Based on a new study published in the BMJ, the detection of skin cancer through smartphone apps is not reliable.
The apps access suspicious moles to study signs of cancer. Based on the report however researchers warn that the current regulatory process for such apps “does not provide adequate protection to the public.”
Survival from cases of melanoma skin cancer is high if they are detected at an early stage, thus ensuring early treatment. Artificially intelligent (AI) smartphone apps help with earlier detection and treatment of suspicious moles. These could however be harmful, particularly if false reassurance leads to delays in people seeking medical advice.
Two medical apps SkinVision and SkinScan are available in Europe and regarded as class 1 medical devices, Experts believe these have low to moderate risk to the user. However the latest study suggests high chance of skin cancers are being overlooked by such apps.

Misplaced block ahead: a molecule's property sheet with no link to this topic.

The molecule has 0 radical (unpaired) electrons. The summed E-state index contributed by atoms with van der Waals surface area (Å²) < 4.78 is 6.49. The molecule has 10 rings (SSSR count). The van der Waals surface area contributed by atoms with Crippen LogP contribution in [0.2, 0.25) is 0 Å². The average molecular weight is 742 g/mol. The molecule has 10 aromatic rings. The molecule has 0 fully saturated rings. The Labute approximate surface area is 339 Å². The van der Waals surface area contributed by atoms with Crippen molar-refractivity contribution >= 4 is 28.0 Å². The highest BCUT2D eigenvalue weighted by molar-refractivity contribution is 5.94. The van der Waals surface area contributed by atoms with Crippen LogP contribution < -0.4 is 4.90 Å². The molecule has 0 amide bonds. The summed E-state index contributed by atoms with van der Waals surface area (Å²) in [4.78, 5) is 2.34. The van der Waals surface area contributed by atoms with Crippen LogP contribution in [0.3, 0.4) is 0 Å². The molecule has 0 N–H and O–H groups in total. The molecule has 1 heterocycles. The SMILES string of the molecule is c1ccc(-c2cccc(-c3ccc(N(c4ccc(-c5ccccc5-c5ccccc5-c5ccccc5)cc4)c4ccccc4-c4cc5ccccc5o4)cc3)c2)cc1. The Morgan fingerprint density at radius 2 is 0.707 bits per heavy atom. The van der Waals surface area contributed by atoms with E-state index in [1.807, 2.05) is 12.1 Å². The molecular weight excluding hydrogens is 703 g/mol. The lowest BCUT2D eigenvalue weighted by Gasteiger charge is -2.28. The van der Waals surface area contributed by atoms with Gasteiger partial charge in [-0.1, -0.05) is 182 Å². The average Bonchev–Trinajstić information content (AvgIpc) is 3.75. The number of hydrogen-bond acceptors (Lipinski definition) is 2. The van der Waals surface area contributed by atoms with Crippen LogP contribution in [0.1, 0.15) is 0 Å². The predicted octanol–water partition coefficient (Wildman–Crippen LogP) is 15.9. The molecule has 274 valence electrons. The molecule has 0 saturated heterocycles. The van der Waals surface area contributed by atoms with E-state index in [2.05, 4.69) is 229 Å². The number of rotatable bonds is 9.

A research team led by Professor Jon Deeks at the University of Birmingham and Professor Hywel Williams at the University of Nottingham therefore evaluated the validity and findings of such studies by using algorithm based smartphone ‘skin’ apps.
Six different apps were studied. The findings revealed that the suspicious moles were found by clinicians and not by app users.
Furthermore, SkinScan revealed that 15 moles were with five melanomas, out of which the app did not identify any of melanomas. SkinVision revealed 108 moles, out of which 35 were cancerous or precancerous moles. It had 88% sensitivity and 79% specificity. This would ultimately also mean that 12 % of patients with cancerous or precancerous moles were missed, whereas 12% with non-problematic moles were wrongly identified as potentially cancerous.
“Our review found poor and variable performance of algorithm based smartphone apps, which indicates that these apps have not yet shown sufficient promise to recommend their use,” commented the authors on the research findings.
In addition the authors also warn that the current regulatory processes “are inadequate for protecting the public against the risks created by using smartphone diagnostic or risk stratification apps.”
And they say healthcare professionals “need to be aware of the limitations of algorithm based apps to reliably identify melanomas, and should inform potential smartphone app users about these limitations.”